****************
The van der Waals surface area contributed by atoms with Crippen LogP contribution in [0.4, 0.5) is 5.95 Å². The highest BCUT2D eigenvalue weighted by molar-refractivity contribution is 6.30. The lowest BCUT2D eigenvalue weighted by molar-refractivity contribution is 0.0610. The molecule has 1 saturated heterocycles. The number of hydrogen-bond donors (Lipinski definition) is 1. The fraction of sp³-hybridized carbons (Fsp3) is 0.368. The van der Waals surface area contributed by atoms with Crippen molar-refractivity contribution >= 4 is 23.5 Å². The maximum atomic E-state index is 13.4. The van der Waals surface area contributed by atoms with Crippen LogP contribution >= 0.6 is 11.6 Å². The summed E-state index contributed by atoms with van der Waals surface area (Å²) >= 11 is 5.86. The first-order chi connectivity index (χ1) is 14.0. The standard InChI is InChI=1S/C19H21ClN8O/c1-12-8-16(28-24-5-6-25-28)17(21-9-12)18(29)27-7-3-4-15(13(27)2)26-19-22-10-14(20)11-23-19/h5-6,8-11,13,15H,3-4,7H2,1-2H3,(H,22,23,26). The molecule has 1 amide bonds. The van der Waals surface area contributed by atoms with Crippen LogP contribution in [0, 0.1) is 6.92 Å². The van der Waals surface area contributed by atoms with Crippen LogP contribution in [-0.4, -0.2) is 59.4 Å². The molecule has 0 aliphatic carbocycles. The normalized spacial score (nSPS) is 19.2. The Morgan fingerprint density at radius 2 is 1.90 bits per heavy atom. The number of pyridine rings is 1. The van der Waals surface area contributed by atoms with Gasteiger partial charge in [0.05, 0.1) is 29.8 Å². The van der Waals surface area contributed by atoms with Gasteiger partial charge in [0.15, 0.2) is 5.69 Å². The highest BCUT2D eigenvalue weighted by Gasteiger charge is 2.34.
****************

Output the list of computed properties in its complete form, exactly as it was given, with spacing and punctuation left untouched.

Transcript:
The van der Waals surface area contributed by atoms with Crippen LogP contribution in [0.4, 0.5) is 5.95 Å². The highest BCUT2D eigenvalue weighted by molar-refractivity contribution is 6.30. The lowest BCUT2D eigenvalue weighted by molar-refractivity contribution is 0.0610. The molecule has 1 saturated heterocycles. The number of hydrogen-bond donors (Lipinski definition) is 1. The fraction of sp³-hybridized carbons (Fsp3) is 0.368. The van der Waals surface area contributed by atoms with Crippen molar-refractivity contribution >= 4 is 23.5 Å². The maximum atomic E-state index is 13.4. The van der Waals surface area contributed by atoms with Crippen LogP contribution >= 0.6 is 11.6 Å². The summed E-state index contributed by atoms with van der Waals surface area (Å²) >= 11 is 5.86. The first-order chi connectivity index (χ1) is 14.0. The standard InChI is InChI=1S/C19H21ClN8O/c1-12-8-16(28-24-5-6-25-28)17(21-9-12)18(29)27-7-3-4-15(13(27)2)26-19-22-10-14(20)11-23-19/h5-6,8-11,13,15H,3-4,7H2,1-2H3,(H,22,23,26). The molecule has 1 amide bonds. The van der Waals surface area contributed by atoms with Crippen LogP contribution in [0, 0.1) is 6.92 Å². The van der Waals surface area contributed by atoms with Crippen LogP contribution in [-0.4, -0.2) is 59.4 Å². The molecule has 0 aliphatic carbocycles. The normalized spacial score (nSPS) is 19.2. The Morgan fingerprint density at radius 2 is 1.90 bits per heavy atom. The number of pyridine rings is 1. The van der Waals surface area contributed by atoms with Gasteiger partial charge in [0.05, 0.1) is 29.8 Å². The van der Waals surface area contributed by atoms with Gasteiger partial charge in [0.15, 0.2) is 5.69 Å². The highest BCUT2D eigenvalue weighted by Gasteiger charge is 2.34.